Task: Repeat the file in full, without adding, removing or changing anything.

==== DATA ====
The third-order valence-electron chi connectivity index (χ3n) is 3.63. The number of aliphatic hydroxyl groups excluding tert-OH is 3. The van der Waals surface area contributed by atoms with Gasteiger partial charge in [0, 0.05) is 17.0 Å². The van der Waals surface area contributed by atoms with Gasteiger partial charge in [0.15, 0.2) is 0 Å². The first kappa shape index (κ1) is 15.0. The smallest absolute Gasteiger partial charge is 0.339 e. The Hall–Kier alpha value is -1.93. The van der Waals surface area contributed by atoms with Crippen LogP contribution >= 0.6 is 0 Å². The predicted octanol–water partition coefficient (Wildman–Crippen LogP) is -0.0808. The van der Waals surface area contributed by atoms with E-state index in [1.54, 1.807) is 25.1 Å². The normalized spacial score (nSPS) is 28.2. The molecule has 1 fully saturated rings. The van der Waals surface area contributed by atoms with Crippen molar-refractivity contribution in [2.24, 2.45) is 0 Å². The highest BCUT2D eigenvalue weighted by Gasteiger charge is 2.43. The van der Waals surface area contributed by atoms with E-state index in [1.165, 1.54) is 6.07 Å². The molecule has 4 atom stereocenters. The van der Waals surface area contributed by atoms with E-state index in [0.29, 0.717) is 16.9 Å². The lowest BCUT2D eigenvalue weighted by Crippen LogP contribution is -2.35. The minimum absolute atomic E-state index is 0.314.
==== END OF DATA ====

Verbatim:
The third-order valence-electron chi connectivity index (χ3n) is 3.63. The number of aliphatic hydroxyl groups excluding tert-OH is 3. The van der Waals surface area contributed by atoms with Gasteiger partial charge in [0, 0.05) is 17.0 Å². The van der Waals surface area contributed by atoms with Gasteiger partial charge in [0.15, 0.2) is 0 Å². The first kappa shape index (κ1) is 15.0. The smallest absolute Gasteiger partial charge is 0.339 e. The Hall–Kier alpha value is -1.93. The van der Waals surface area contributed by atoms with Crippen LogP contribution >= 0.6 is 0 Å². The predicted octanol–water partition coefficient (Wildman–Crippen LogP) is -0.0808. The van der Waals surface area contributed by atoms with E-state index in [1.54, 1.807) is 25.1 Å². The normalized spacial score (nSPS) is 28.2. The molecule has 1 fully saturated rings. The van der Waals surface area contributed by atoms with Crippen molar-refractivity contribution in [2.24, 2.45) is 0 Å². The highest BCUT2D eigenvalue weighted by Gasteiger charge is 2.43. The van der Waals surface area contributed by atoms with E-state index in [1.165, 1.54) is 6.07 Å². The molecule has 4 atom stereocenters. The van der Waals surface area contributed by atoms with E-state index in [0.29, 0.717) is 16.9 Å². The lowest BCUT2D eigenvalue weighted by Crippen LogP contribution is -2.35. The minimum absolute atomic E-state index is 0.314.